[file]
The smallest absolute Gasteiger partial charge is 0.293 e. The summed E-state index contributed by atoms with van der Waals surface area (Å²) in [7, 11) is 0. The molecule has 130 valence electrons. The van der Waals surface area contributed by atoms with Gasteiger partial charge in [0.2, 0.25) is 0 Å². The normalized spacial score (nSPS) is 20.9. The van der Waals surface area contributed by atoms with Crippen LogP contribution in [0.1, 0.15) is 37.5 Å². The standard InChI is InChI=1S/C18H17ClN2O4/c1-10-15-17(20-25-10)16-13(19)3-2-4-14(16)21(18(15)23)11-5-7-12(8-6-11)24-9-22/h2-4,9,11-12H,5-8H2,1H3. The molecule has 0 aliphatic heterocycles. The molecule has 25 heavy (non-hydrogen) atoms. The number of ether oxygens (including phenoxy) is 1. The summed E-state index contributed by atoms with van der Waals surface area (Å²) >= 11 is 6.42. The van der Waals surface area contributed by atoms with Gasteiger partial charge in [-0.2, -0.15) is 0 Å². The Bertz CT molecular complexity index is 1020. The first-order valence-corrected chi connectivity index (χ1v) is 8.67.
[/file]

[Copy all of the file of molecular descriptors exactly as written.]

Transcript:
The smallest absolute Gasteiger partial charge is 0.293 e. The summed E-state index contributed by atoms with van der Waals surface area (Å²) in [7, 11) is 0. The molecule has 130 valence electrons. The van der Waals surface area contributed by atoms with Gasteiger partial charge in [0.2, 0.25) is 0 Å². The normalized spacial score (nSPS) is 20.9. The van der Waals surface area contributed by atoms with Crippen LogP contribution in [0.1, 0.15) is 37.5 Å². The standard InChI is InChI=1S/C18H17ClN2O4/c1-10-15-17(20-25-10)16-13(19)3-2-4-14(16)21(18(15)23)11-5-7-12(8-6-11)24-9-22/h2-4,9,11-12H,5-8H2,1H3. The molecule has 0 aliphatic heterocycles. The molecule has 25 heavy (non-hydrogen) atoms. The number of ether oxygens (including phenoxy) is 1. The summed E-state index contributed by atoms with van der Waals surface area (Å²) >= 11 is 6.42. The van der Waals surface area contributed by atoms with Gasteiger partial charge in [-0.2, -0.15) is 0 Å². The Bertz CT molecular complexity index is 1020. The first-order valence-corrected chi connectivity index (χ1v) is 8.67.